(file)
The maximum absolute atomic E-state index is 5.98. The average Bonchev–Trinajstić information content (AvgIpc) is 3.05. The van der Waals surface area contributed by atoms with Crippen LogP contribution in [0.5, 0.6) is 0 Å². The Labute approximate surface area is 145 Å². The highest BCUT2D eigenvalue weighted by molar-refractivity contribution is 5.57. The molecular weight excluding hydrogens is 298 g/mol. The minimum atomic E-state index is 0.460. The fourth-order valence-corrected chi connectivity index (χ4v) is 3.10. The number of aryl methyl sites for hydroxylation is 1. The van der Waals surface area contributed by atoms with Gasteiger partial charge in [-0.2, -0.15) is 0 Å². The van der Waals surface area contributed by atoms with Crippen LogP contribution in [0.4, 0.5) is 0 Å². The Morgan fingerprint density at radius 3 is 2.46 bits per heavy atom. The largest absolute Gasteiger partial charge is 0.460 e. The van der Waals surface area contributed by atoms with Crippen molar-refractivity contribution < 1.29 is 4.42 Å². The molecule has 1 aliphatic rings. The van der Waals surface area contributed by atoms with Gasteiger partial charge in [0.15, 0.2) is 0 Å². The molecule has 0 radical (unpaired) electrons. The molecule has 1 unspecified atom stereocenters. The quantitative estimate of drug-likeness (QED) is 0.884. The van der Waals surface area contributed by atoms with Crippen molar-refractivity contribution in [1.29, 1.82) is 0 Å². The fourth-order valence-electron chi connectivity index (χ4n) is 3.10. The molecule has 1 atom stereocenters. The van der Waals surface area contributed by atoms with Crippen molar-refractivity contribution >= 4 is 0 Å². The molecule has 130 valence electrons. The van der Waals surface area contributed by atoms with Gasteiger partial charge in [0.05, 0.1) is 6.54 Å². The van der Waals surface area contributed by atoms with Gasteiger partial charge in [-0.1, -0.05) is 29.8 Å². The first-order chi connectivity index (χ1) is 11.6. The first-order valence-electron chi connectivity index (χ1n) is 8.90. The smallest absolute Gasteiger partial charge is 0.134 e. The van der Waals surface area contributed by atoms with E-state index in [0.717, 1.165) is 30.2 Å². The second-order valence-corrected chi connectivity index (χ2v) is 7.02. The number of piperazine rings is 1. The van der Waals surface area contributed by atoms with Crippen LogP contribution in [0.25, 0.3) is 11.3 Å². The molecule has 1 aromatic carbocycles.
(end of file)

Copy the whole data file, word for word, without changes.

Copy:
The maximum absolute atomic E-state index is 5.98. The average Bonchev–Trinajstić information content (AvgIpc) is 3.05. The van der Waals surface area contributed by atoms with Crippen LogP contribution in [0.5, 0.6) is 0 Å². The Labute approximate surface area is 145 Å². The highest BCUT2D eigenvalue weighted by molar-refractivity contribution is 5.57. The molecular weight excluding hydrogens is 298 g/mol. The minimum atomic E-state index is 0.460. The fourth-order valence-corrected chi connectivity index (χ4v) is 3.10. The number of aryl methyl sites for hydroxylation is 1. The van der Waals surface area contributed by atoms with Gasteiger partial charge in [-0.2, -0.15) is 0 Å². The van der Waals surface area contributed by atoms with Crippen LogP contribution in [0.4, 0.5) is 0 Å². The Morgan fingerprint density at radius 3 is 2.46 bits per heavy atom. The largest absolute Gasteiger partial charge is 0.460 e. The van der Waals surface area contributed by atoms with Crippen molar-refractivity contribution < 1.29 is 4.42 Å². The molecule has 1 aliphatic rings. The van der Waals surface area contributed by atoms with Gasteiger partial charge in [0.15, 0.2) is 0 Å². The molecule has 0 radical (unpaired) electrons. The molecule has 1 unspecified atom stereocenters. The quantitative estimate of drug-likeness (QED) is 0.884. The van der Waals surface area contributed by atoms with Crippen molar-refractivity contribution in [1.29, 1.82) is 0 Å². The fourth-order valence-electron chi connectivity index (χ4n) is 3.10. The molecule has 1 atom stereocenters. The van der Waals surface area contributed by atoms with Crippen molar-refractivity contribution >= 4 is 0 Å². The molecule has 130 valence electrons. The van der Waals surface area contributed by atoms with Gasteiger partial charge in [0.05, 0.1) is 6.54 Å². The van der Waals surface area contributed by atoms with Gasteiger partial charge in [-0.1, -0.05) is 29.8 Å². The first-order chi connectivity index (χ1) is 11.6. The first-order valence-electron chi connectivity index (χ1n) is 8.90. The smallest absolute Gasteiger partial charge is 0.134 e. The van der Waals surface area contributed by atoms with E-state index in [0.717, 1.165) is 30.2 Å². The second-order valence-corrected chi connectivity index (χ2v) is 7.02. The number of piperazine rings is 1. The van der Waals surface area contributed by atoms with Crippen LogP contribution in [0.25, 0.3) is 11.3 Å². The molecule has 1 aromatic carbocycles.